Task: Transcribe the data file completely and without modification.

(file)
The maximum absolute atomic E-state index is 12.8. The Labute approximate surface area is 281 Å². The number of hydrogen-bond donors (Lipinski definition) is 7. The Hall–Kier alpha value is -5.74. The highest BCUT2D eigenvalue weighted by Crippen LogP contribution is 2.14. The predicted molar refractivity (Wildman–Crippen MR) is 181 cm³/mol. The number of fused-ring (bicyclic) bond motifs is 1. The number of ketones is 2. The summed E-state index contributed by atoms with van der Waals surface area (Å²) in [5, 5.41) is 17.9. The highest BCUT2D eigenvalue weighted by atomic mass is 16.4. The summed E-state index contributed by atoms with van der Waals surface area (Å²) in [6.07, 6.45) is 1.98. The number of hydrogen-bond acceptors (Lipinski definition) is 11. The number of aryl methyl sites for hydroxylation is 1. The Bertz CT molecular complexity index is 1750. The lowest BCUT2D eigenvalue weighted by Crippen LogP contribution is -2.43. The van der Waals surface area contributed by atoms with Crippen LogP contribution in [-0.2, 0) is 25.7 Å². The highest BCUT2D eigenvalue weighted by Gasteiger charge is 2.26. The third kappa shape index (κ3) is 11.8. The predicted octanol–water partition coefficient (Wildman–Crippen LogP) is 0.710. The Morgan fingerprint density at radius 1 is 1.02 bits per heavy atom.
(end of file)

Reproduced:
The maximum absolute atomic E-state index is 12.8. The Labute approximate surface area is 281 Å². The number of hydrogen-bond donors (Lipinski definition) is 7. The Hall–Kier alpha value is -5.74. The highest BCUT2D eigenvalue weighted by Crippen LogP contribution is 2.14. The predicted molar refractivity (Wildman–Crippen MR) is 181 cm³/mol. The number of fused-ring (bicyclic) bond motifs is 1. The number of ketones is 2. The summed E-state index contributed by atoms with van der Waals surface area (Å²) in [5, 5.41) is 17.9. The highest BCUT2D eigenvalue weighted by atomic mass is 16.4. The summed E-state index contributed by atoms with van der Waals surface area (Å²) in [6.07, 6.45) is 1.98. The number of hydrogen-bond acceptors (Lipinski definition) is 11. The number of aryl methyl sites for hydroxylation is 1. The Bertz CT molecular complexity index is 1750. The lowest BCUT2D eigenvalue weighted by Crippen LogP contribution is -2.43. The van der Waals surface area contributed by atoms with Crippen LogP contribution in [-0.2, 0) is 25.7 Å². The highest BCUT2D eigenvalue weighted by Gasteiger charge is 2.26. The third kappa shape index (κ3) is 11.8. The predicted octanol–water partition coefficient (Wildman–Crippen LogP) is 0.710. The Morgan fingerprint density at radius 1 is 1.02 bits per heavy atom.